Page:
A wave of discouragement rushed over me, as I walked out of the doctor’s office. News of another health issue left me down and discouraged. I felt tired of following the breadcrumb trail. I wanted to be done with diagnoses, recommendations, feeling fatigued and in pain. The sadness lingered as I pulled myself out of bed the next morning. It was business as usual for this mom. The children needed me, whether I felt good or not.
As I pulled out of the driveway, I automatically transitioned into the ritual I practice on the way to school: praying in the van with my children.
It is a simple format: I begin, they follow with their special intentions, and we conclude with a few memorized prayers and an invocation of the saints to pray for us.
An attitude of gratitude is very important to me, and I strive to instill it in my children. One way I do this is by modeling thanksgiving in prayer. In those few moments on the way to school, I thank God for the countless blessings in our lives. I even thank Him for the unexpected, like rainy days and windy weather, because I truly want my children to recognize that everything in life comes from God.
On that particular morning, when I was still feeling overwhelmed about my health, I recognized my need to thank and praise God more than ever. I don’t remember the specifics of my prayer that day, but I do remember feeling lighter when I finished. My anxiety subsided, and a breath of hope filled my heart.
Thanksgiving Day is three weeks away. It is one of my favorite holidays, because we have the opportunity to focus our attention on the blessings and gifts that fill our hearts and homes. But why wait until Thanksgiving Day to offer a prayer of gratitude? Why not cultivate a month of thanksgiving all November long? (And possibly beyond?)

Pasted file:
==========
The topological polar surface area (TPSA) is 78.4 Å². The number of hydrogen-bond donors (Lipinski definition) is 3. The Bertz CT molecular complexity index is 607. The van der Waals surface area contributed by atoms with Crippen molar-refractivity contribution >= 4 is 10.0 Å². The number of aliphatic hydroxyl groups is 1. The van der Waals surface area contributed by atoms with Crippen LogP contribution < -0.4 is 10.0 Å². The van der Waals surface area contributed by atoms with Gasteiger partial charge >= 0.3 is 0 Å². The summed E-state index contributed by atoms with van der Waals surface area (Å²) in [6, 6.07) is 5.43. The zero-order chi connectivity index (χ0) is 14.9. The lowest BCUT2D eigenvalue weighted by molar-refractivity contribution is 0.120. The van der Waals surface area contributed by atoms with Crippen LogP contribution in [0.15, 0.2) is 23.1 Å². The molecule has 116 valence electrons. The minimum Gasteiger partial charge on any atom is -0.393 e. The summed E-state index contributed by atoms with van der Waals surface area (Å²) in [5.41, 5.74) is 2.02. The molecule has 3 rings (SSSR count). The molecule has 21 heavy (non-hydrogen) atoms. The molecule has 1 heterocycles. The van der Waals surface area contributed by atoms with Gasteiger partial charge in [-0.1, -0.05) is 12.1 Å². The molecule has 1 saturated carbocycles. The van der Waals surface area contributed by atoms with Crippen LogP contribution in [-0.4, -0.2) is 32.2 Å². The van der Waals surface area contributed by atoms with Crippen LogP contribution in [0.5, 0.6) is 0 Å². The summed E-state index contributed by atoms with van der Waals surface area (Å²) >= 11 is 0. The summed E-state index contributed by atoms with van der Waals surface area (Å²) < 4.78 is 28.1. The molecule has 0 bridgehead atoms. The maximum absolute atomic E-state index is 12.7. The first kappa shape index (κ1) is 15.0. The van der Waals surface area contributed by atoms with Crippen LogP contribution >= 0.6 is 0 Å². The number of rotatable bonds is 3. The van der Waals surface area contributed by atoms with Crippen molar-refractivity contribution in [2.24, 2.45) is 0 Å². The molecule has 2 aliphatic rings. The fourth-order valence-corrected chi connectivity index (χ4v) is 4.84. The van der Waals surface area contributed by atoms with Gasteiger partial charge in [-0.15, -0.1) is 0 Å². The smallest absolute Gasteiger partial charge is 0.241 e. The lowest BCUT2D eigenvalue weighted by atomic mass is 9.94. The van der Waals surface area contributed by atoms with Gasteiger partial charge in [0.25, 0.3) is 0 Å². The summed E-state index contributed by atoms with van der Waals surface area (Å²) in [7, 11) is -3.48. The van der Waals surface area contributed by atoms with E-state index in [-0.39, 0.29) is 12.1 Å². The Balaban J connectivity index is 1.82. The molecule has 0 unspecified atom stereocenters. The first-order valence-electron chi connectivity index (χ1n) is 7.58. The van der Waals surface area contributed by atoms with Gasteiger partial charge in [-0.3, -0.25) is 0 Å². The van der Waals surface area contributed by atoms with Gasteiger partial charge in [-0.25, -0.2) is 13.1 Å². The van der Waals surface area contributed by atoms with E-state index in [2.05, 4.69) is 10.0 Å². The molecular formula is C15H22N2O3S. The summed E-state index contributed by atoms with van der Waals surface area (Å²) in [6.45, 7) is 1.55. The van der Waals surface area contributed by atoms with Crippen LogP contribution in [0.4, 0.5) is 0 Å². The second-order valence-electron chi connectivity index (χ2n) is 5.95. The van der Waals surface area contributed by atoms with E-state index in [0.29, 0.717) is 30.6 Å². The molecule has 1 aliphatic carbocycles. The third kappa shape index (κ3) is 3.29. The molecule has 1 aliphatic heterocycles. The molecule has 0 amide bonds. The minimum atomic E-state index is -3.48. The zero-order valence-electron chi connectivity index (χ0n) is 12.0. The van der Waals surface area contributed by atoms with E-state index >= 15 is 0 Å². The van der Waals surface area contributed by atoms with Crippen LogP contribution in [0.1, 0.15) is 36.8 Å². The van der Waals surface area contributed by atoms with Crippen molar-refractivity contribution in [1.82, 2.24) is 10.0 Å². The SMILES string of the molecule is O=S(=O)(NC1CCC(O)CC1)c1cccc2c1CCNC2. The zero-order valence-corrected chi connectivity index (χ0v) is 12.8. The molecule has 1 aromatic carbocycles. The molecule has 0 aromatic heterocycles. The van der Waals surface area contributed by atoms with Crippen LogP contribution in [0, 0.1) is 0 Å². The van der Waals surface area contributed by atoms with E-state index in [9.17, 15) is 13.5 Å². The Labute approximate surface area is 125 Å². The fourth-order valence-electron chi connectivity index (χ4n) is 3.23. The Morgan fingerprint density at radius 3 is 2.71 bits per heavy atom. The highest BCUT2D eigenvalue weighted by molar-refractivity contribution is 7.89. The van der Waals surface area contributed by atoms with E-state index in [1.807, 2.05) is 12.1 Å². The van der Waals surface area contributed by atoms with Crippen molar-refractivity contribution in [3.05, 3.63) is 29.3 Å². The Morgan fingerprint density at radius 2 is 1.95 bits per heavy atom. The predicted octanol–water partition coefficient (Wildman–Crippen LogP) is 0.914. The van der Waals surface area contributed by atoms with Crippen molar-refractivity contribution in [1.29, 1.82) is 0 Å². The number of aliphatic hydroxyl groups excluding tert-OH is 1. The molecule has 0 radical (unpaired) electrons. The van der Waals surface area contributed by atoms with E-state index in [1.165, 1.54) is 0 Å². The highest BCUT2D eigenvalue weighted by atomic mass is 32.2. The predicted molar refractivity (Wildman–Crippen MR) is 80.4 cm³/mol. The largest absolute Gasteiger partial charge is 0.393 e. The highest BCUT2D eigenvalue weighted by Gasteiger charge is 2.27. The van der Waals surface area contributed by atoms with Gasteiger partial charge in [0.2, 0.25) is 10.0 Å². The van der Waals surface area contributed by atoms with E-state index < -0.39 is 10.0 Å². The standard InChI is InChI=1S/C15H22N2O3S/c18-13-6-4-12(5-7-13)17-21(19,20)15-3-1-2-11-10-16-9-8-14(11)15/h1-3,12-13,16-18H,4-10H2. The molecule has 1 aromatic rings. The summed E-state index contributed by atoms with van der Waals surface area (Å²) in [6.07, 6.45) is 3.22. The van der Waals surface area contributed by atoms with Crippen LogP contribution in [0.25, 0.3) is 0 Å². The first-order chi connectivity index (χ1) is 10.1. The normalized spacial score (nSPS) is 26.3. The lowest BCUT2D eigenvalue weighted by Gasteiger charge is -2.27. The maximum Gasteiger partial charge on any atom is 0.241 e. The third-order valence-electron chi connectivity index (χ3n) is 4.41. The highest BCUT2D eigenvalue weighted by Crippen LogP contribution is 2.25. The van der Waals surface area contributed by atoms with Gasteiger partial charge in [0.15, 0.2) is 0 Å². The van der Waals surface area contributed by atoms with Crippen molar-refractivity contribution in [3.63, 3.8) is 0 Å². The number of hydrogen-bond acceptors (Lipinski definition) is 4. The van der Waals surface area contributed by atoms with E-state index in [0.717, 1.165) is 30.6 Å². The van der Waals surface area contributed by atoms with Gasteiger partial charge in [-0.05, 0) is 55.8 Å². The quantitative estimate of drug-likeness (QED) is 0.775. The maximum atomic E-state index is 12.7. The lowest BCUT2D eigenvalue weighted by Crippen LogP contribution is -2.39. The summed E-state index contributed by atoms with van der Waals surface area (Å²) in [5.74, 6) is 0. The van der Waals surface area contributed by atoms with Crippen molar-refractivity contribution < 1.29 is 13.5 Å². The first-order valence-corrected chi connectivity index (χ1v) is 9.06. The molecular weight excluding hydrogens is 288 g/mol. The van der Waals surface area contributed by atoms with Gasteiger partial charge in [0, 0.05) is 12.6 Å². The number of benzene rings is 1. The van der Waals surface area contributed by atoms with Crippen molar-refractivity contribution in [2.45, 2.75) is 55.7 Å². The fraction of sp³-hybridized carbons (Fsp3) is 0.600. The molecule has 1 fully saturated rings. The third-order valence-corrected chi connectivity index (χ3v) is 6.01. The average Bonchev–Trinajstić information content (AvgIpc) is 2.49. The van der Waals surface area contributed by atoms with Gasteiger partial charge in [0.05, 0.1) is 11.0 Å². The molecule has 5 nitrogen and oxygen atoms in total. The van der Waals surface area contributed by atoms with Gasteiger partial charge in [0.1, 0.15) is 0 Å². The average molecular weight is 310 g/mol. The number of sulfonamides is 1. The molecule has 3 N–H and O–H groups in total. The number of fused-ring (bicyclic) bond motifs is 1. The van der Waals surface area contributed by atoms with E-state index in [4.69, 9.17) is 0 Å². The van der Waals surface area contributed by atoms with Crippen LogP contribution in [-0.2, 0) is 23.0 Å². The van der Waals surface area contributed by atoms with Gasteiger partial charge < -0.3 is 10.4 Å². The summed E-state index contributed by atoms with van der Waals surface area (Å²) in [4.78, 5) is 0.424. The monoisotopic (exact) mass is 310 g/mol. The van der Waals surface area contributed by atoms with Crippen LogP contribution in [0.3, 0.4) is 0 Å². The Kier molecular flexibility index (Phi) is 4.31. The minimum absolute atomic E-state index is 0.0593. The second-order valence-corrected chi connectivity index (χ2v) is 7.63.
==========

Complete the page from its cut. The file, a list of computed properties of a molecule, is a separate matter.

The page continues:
Here are four simple ideas to inspire gratitude, as we prepare to celebrate Thanksgiving:
Keep a list. Every day, jot down three, five or more things you are grateful for. Keep them in a journal on your nightstand, in order to form this into a daily habit. St. Ignatius of Loyola encouraged reviewing each day with gratitude, as part of his daily examen prayer. Consider extending this practice after Thanksgiving Day and doing it year-round.
Involve the family. Invite the entire family to keep a gratitude list in a prominent spot in your home, leading up to Thanksgiving. In years past, my family has made a Thanksgiving tree and written blessings on hand-cut leaves. We also have used the chalkboard in our kitchen to keep an ongoing list. What is special about this tradition is that your family’s list becomes a focal point for your Thanksgiving-Day décor.
Read aloud together. Stories are a wonderful way to illustrate a message. Consider investing in a few books that highlight the theme of gratitude. Make some cider, curl up under blankets, and enjoy some family reading time, which will certainly spark some thoughtful conversation about thankfulness. A few of my family’s favorite Thanksgiving-themed books are An Old-Fashioned Thanksgiving by Louisa May Alcott, Thanks for Thanksgiving by Julie Markes, and Over the River and Through the Wood based on the traditional song by L. Maria Child.
Set aside time for prayer. On Thanksgiving Day, carve out time to attend Mass. What better way to begin the holiday than by offering our thanksgiving to God at Mass? After all, Eucharist means thanksgiving! Another idea is to add a mini prayer service to your family gathering—or at another time this month. For several years, my family has used “A Thanksgiving Day Grace” that is published in Magnficat. We have even been known to sing a verse or two of “Now Thank We All Our God!” Another source for Thanksgiving Day prayers is American Catholic.
Jesus told St. Faustina: “Be grateful for the smallest of My graces, because your gratitude compels Me to grant you new graces.”
As I lifted my heart in thanksgiving to God that morning in the van, perhaps the lightness that I felt was a new grace being bestowed upon me, in order to endure the bumpy road to health on which God has placed me. We are, after all, invited to “offer to God the sacrifices of praise and thanksgiving,” according to Psalm 49.
My gratitude on that sad morning certainly refocused my attention toward the Giver of all grace, and at that moment, my heaviness was changed to hope. Poet John Milton said it well: “Gratitude bestows reverence, allowing us to encounter everyday epiphanies, those transcendent moments of awe that change forever how we experience life and the world.”
What are some ways you practice gratitude, during this thanksgiving month … or anytime of the year? Please share your ideas in the comments!
Today, I am linking up to #WorthRevisitWednesday with this post that I originally published on CatholicMom.com. Visit Allison at Reconciled to You and Elizabeth at Theology is a Verb for more link-up fun.